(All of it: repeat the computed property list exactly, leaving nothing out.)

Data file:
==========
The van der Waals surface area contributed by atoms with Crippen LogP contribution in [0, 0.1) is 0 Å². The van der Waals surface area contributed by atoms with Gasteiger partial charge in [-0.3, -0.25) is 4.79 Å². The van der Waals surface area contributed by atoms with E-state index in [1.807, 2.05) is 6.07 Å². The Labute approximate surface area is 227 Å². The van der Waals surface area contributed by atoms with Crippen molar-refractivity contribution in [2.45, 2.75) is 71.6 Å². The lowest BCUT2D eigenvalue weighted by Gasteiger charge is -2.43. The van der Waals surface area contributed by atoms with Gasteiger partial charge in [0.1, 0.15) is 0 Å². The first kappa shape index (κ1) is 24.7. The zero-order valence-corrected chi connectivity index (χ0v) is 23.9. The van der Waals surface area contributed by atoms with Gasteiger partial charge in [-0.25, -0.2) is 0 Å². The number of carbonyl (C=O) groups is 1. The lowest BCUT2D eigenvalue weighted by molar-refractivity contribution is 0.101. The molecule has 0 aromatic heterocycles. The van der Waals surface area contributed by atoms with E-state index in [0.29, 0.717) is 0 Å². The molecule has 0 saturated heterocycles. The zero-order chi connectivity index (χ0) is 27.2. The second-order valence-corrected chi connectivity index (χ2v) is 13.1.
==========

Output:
The van der Waals surface area contributed by atoms with Crippen LogP contribution in [0, 0.1) is 0 Å². The van der Waals surface area contributed by atoms with Gasteiger partial charge in [-0.3, -0.25) is 4.79 Å². The van der Waals surface area contributed by atoms with E-state index in [1.807, 2.05) is 6.07 Å². The Labute approximate surface area is 227 Å². The van der Waals surface area contributed by atoms with Crippen molar-refractivity contribution in [2.45, 2.75) is 71.6 Å². The lowest BCUT2D eigenvalue weighted by Gasteiger charge is -2.43. The van der Waals surface area contributed by atoms with Gasteiger partial charge in [0.1, 0.15) is 0 Å². The first kappa shape index (κ1) is 24.7. The zero-order valence-corrected chi connectivity index (χ0v) is 23.9. The van der Waals surface area contributed by atoms with Gasteiger partial charge in [-0.25, -0.2) is 0 Å². The number of carbonyl (C=O) groups is 1. The lowest BCUT2D eigenvalue weighted by molar-refractivity contribution is 0.101. The molecule has 0 aromatic heterocycles. The van der Waals surface area contributed by atoms with E-state index in [0.29, 0.717) is 0 Å². The molecule has 0 saturated heterocycles. The zero-order chi connectivity index (χ0) is 27.2. The second-order valence-corrected chi connectivity index (χ2v) is 13.1.